Friday, December 9, 2016

And then this happened... Star Wars: The Empire Strikes Back

So my first edition of And Then This Happened... was for a Star Wars movie, I figured I might as well end with one from the same series. But since we are enjoying winter, I had to do a scene from Hoth. I kind of wanted to add some snowmen, Snoopy on a toboggan and maybe Krampus. Then I could say they are all in the new Special Edition of the movie because George wanted the scene to be more Holiday themed. But in the end I decided to just present it as it originally appeared in 1980.

And then this happened...

Tuesday, December 6, 2016

Mission: Impossible - Rogue Nation (2015)


Back in 1996 when Tom Cruise starred the first Mission: Impossible film, I didn’t think we’d be seeing a five film franchise coming out of it. I figured it was good for maybe one or two sequels. But here we are, nearly 20 years later and Cruise is still running around with his MI team. But will this be one adventure worth taking?


Top agent for the Impossible Mission force, Ethan Hunt (Tom Cruise) is convinced that a diabolical agency is working against the IMF to create chaos and terror. While on the trail of this entity known as the Syndicate, he runs into the lovely Ilsa Faust (Rebecca Ferguson), who helps him out of a jam, but seems to be working for the Syndicate.

Meanwhile William Brandt (Jeremy Renner) runs into opposition from the head of the CIA Alan Hunley (played with verve by Alec Baldwin). The CIA feels the IMF is more destructive than effective and shuts them down. Hunley also sets his sights on Hunt as the main issue and issues a warrant for him (again). Meanwhile, Hunt marshals his forces including Benji (Simon Pegg) and Luther (Ving Rhames) to track down the Syndicate. This results in some crazy acrobatics on the outside of a plane as it takes off, a intense motorcycle chase, infiltrating a secured location – under water, and stopping a sniper or three from killing dignitaries during an opera. But is there any hope against the dangerous Rogue Nation?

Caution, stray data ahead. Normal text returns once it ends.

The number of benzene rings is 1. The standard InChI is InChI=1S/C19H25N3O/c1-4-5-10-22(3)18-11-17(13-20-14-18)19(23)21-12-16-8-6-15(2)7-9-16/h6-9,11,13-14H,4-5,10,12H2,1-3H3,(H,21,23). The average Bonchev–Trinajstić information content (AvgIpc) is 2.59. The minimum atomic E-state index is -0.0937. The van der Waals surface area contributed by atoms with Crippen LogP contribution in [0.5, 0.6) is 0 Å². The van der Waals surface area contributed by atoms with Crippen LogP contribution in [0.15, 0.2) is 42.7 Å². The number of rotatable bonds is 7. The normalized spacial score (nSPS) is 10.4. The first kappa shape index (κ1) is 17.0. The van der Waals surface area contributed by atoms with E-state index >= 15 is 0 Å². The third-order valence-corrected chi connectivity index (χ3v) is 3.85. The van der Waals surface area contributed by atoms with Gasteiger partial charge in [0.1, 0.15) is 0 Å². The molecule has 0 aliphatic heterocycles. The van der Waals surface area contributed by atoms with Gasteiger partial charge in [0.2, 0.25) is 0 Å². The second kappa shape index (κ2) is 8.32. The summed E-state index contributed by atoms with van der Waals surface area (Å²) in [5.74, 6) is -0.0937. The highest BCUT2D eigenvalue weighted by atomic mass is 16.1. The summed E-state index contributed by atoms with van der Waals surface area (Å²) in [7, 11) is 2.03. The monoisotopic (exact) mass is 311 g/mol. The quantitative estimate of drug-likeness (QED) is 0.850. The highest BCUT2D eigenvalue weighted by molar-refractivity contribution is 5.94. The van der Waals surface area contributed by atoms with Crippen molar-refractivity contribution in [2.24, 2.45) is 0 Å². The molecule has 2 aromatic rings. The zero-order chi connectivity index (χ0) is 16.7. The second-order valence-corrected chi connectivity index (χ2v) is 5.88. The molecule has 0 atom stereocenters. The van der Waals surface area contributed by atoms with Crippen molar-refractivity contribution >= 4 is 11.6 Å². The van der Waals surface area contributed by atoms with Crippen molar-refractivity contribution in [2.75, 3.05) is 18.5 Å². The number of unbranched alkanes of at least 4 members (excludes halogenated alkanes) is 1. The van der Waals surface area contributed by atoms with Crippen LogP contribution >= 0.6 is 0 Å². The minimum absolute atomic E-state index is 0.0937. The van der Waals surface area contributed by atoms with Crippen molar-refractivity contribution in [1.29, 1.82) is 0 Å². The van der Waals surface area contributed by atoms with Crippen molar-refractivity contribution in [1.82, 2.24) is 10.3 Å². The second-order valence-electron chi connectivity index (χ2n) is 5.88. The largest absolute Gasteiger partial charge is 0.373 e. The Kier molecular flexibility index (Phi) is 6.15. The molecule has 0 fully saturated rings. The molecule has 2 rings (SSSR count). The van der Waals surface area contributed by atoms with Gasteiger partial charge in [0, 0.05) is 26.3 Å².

Good Points:

  • The plot balances thrills and action very well
  • Action scenes and stunt work are really impressive for this outing.
  • We finally have an intriguing villain for this series!

Bad Points:

  • Story line is a bit convoluted for anyone looking for pure action
  • Wait, didn’t Ethan go rogue in the last four movies also?
  • A little less humor than the previous entry 


I enjoyed Ghost Protocol well enough, but I wasn’t clamoring for another adventure in the franchise. But I have to say the additions of Ferguson and Harris made for a more intriguing film. The humor is toned down a bit for some straight up tension, but it works great. McQuarrie does an excellent job crafting a fun film and the score by Joe Kraemer may be the best of the series. Well worth checking out.

Scores (out of 5)
Visuals:  5
Sound:  5
Acting: 4
Script:  4
Music: 4
Direction: 4
Entertainment: 4
Total:  4

Curious about a full review, sent me an email and I’ll make additional thoughts to this review.

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Friday, December 2, 2016

Score Sample: Mission Impossible - Rogue Nation (2015)

Five films. Did anyone expect us to get five Mission: Impossible films? I didn't. But hey, I guess Tom Cruise enjoys putting himself in danger for our amusement. While the films vary a bit in quality, they are all entertaining. That goes for the scores associated with them too.

I hoped that Michael Giacchino would be brought back on board for this film, and craft a Mission: Impossible trilogy to enjoy. But it wasn't in the cards. Instead director Christopher McQuarrie brought his pal from the first Jack Reacher film to score this one. Joe Kraemer doesn't shy away from the task. He uses the famous Mission: Impossible theme as well as the less known The Plot theme and weaves them all over the place. He crafts a sneaky theme for the villain and adapts a lovely opera piece for the leading lady (which plays into the assassination scheme at the opera). Its a really excellent score, maybe the best of the whole series so far (and I love Giacchino's work). Here is  the impressive opening sequence followed by the opening titles. What a way to start this movie!